Holiday houses during the pandemic: Standards improve as guests become more demanding

For Australians, beachside and country holiday homes have always represented the essence of the great escape, offering refuge from the frantic nature of city life.

Before the latest lockdowns, holiday home owners were increasingly receiving inquiries fabout the quality of the Wi-Fi, as prospective guests sought to continue their working from home routine in a welcome change of scenery. In some instances, they became a kind of home office away from home.

"We'd been getting more mid-week bookings," says Kate Askew, owner of Nord House at Red Hill on the Mornington Peninsula. This property was a silver medal-winner in the Stayz Holiday Homes of the Year Awards, annual gongs handed out by the online holiday accommodation site. "You can come down here and get away but still keep in touch with work."

Bronwyn Brown, owner of the luxurious three-bedroom, four-bathroom Dragon Tree House at Lennox Head, on the NSW Far North Coast, a bronze medal-winner in the awards, has also been receiving more inquiries about Wi-Fi quality..

However, her guests bring with them standards as lofty as any faux New York-style loft holiday home, as well as their laptops. And as if we don't already spend enough time in the company of our companion animals while working from home, holiday homes are increasingly catering for pet owners.

"Our expectations of holiday accommodation have exploded in quite a short time," she says. "Australians have always been big travellers but for the last 25- 30 years the type of traveller changed, as it became more affordable to travel.

"We've been exposed to lots of different accommodation types around the world." Up until then, she said, most of us still stayed in hotels and motels where all the rooms were the same, no matter what city you're in or floor you stayed on.

"Most of us want, especially at the higher end, an experience that transports us out of our normal life, instead of staying in a sterile hotel room," says Brown. Here's where high-end holiday homes come in.

"There's also the added advantage of local knowledge - the host can share all their favourite local haunts. Where the best coffee is, locals' favourite restaurant, walks and the like."


Professor Kate Darian-Smith, a Australian social historian at the University of Tasmania, says the increasing urbanisation of Australians over the last century, and the rapid growth of cities, has contributed to the stresses of city life.

"This has driven, for the minority of Australians who can afford to purchase a second home, an increased focus on the 'holiday house' as a place to re-charge and relax," she says.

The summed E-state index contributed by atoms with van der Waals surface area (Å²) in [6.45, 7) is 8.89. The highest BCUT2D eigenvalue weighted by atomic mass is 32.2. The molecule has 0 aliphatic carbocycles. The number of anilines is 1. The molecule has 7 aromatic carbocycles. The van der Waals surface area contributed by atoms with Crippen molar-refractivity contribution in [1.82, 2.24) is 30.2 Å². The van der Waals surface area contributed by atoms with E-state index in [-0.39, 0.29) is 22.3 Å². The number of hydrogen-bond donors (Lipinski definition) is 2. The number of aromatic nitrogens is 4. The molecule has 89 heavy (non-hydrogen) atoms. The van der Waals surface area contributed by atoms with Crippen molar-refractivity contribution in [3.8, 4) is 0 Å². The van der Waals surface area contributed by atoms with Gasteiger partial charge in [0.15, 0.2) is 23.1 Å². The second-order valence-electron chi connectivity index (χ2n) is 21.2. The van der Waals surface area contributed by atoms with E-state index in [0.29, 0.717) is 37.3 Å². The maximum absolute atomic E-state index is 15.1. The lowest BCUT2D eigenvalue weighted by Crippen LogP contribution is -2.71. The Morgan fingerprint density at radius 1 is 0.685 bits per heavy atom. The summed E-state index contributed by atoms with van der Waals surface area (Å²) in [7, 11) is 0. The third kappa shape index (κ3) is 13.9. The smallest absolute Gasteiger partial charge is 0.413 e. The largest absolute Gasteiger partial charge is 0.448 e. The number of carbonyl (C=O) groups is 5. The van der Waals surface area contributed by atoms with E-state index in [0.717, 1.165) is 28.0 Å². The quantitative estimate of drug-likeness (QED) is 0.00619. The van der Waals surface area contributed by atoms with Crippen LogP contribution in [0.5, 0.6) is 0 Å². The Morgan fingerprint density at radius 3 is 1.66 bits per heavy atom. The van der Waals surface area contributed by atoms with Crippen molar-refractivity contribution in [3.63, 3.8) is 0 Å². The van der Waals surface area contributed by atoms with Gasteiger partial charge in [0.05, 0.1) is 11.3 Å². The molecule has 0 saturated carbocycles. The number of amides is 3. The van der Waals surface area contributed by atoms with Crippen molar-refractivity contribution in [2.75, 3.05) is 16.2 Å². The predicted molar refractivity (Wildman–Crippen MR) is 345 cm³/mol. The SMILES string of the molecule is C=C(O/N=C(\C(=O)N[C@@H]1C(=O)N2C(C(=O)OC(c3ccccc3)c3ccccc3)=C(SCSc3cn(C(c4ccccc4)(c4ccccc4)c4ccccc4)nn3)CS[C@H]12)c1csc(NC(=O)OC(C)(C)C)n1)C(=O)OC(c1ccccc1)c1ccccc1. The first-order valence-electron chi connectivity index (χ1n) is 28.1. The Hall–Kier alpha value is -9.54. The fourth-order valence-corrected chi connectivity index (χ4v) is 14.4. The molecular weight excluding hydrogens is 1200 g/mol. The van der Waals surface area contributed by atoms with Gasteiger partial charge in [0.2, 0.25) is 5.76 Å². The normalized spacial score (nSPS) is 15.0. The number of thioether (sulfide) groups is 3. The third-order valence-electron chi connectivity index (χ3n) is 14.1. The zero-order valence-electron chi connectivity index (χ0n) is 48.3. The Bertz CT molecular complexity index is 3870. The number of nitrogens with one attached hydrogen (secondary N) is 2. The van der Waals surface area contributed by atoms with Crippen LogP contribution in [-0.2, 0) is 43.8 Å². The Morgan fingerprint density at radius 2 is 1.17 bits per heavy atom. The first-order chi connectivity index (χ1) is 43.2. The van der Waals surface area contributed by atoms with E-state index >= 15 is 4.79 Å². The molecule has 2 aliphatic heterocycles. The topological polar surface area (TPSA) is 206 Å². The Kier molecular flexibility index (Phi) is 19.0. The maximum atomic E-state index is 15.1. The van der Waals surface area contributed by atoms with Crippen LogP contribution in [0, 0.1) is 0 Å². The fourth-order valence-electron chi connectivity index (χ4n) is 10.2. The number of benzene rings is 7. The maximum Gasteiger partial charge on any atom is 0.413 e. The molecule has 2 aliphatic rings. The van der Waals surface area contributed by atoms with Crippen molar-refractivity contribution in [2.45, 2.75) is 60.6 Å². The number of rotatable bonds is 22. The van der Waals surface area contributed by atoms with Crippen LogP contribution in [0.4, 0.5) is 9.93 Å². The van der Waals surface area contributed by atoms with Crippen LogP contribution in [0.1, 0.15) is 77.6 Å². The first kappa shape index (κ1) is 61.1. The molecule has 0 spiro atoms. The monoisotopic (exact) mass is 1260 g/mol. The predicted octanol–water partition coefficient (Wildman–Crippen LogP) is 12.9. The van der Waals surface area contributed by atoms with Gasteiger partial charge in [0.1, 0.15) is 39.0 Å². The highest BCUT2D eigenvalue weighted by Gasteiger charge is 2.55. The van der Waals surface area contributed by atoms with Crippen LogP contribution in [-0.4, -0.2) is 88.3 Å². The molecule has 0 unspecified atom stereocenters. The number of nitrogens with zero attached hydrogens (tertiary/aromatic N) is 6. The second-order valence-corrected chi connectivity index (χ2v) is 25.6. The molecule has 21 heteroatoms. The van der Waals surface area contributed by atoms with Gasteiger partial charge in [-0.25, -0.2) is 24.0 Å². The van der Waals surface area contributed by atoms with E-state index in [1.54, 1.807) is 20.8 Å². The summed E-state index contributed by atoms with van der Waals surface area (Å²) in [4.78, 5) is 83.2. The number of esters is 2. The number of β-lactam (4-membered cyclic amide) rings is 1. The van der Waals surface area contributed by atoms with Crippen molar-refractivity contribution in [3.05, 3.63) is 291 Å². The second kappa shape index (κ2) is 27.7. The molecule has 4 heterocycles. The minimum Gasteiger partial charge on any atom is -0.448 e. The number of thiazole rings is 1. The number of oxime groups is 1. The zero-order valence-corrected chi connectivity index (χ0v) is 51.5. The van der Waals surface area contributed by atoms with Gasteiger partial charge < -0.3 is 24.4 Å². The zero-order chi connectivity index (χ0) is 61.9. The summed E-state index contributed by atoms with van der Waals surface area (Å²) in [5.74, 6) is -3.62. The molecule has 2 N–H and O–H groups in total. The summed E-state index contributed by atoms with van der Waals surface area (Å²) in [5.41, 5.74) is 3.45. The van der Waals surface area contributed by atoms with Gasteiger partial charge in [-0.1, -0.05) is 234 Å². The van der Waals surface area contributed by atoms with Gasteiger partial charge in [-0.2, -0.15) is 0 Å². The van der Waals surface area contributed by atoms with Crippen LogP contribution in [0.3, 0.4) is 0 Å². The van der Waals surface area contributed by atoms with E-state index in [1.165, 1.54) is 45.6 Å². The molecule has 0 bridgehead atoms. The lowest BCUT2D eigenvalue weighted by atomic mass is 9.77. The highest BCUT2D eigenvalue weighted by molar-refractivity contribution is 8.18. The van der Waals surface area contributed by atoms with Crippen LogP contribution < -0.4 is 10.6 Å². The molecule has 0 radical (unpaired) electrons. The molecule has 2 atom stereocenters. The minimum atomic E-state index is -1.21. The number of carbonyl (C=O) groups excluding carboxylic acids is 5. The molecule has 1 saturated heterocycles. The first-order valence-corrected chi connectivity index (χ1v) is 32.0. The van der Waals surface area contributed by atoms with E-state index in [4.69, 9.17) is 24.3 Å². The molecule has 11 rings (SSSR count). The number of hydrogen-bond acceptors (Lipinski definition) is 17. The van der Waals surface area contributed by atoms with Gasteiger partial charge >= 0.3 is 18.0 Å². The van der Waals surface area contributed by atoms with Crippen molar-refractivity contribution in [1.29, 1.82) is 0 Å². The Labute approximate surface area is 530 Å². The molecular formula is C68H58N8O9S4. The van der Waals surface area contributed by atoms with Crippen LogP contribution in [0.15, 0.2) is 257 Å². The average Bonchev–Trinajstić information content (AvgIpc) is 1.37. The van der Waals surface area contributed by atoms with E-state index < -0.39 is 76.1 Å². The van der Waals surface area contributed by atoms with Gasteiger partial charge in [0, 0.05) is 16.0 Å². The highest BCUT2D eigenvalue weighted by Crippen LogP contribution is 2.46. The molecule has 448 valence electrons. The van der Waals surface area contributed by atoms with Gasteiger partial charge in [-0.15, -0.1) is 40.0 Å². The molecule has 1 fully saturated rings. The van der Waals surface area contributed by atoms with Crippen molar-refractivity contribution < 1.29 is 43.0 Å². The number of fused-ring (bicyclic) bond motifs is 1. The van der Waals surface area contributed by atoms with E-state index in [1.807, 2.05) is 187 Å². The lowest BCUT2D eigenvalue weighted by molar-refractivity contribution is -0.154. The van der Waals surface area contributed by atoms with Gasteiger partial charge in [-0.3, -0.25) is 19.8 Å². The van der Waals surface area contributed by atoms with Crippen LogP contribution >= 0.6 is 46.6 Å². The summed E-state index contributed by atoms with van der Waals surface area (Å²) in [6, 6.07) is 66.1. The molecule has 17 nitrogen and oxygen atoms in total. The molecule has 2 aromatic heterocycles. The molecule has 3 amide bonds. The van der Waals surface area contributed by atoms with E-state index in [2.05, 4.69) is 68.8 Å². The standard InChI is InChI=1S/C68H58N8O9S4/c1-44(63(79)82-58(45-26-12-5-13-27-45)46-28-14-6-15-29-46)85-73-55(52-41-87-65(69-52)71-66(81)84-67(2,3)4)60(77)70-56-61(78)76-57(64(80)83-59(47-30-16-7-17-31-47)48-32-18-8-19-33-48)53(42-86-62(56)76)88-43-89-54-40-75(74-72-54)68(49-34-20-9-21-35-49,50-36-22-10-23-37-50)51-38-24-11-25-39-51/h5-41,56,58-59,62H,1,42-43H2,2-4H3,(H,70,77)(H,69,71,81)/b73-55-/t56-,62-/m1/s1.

"Of course, new technologies and the increased capacity for working from home have blurred the lines between a city house linked to work and a holiday house solely to escape."

Professor Darian-Smith says: "In the latter decades of the 20th century, the modest holiday 'shack' — often 'home built' and fairly basic in its facilities, and held by families across generations — has evolved dramatically.

By the late 20th century, such homes had become larger and better-equipped, although there has been a more recent shift towards more environmentally sustainably dwellings.

As Australians have travelled more extensively overseas too, there have been different expectations about holiday home comforts and also a new appreciation of Australia's great natural beauty."

For those fortunate enough to have a holiday house, we've seen an "escape to the country" occurring ahead of lockdowns in metropolitan areas, Professor Darian-Smith says.

"But given that technology means that we can work from and away from home, the collapse between a city house for work and a holiday/country place for relaxation and leisure is also collapsing."

Increasingly, holiday homes, when we're able to legally make our way to them, offer more than a hint of the destinations that have been denied to us throughout he pandemic.

The monochromatic, three-bedroom Nord House, with its "cabin in the woods" ambience channels Scandinavia, while Dragon Tree House has echoes of Bali combined with indulgent Euro touches such as Belgian linens.

The Stayz awards gold medal winner, the five-bedroom, four-bathroom Barra Luxe House at Point Arkwright on Queensland's Sunshine Coast, is a little more dinki-di than to die for, and has a less than glamorous past.

"As Australians look to continue travelling at home in the foreseeable future, Barra Luxe House is a perfect example of how far the humble Australian holiday home has come," says Stayz spokeswoman Simone Scoppa.

"It was a kitsch 1970s beach shack which used to be a popular choice for a laid-back, no-fuss family holiday. Now, it has a lick of white paint, a picture perfect pool and immaculately-styled interiors."

As for the hopefully unlocked Christmas-New Year summer holidays, when we can surely leave our laptops behind, borders-willing, Stayz reports that its Sunshine Coast member properties already have less than three per cent availability with Lennox Head even tighter. The Mornington Peninsula is sitting a little better with up to 12 per capacity.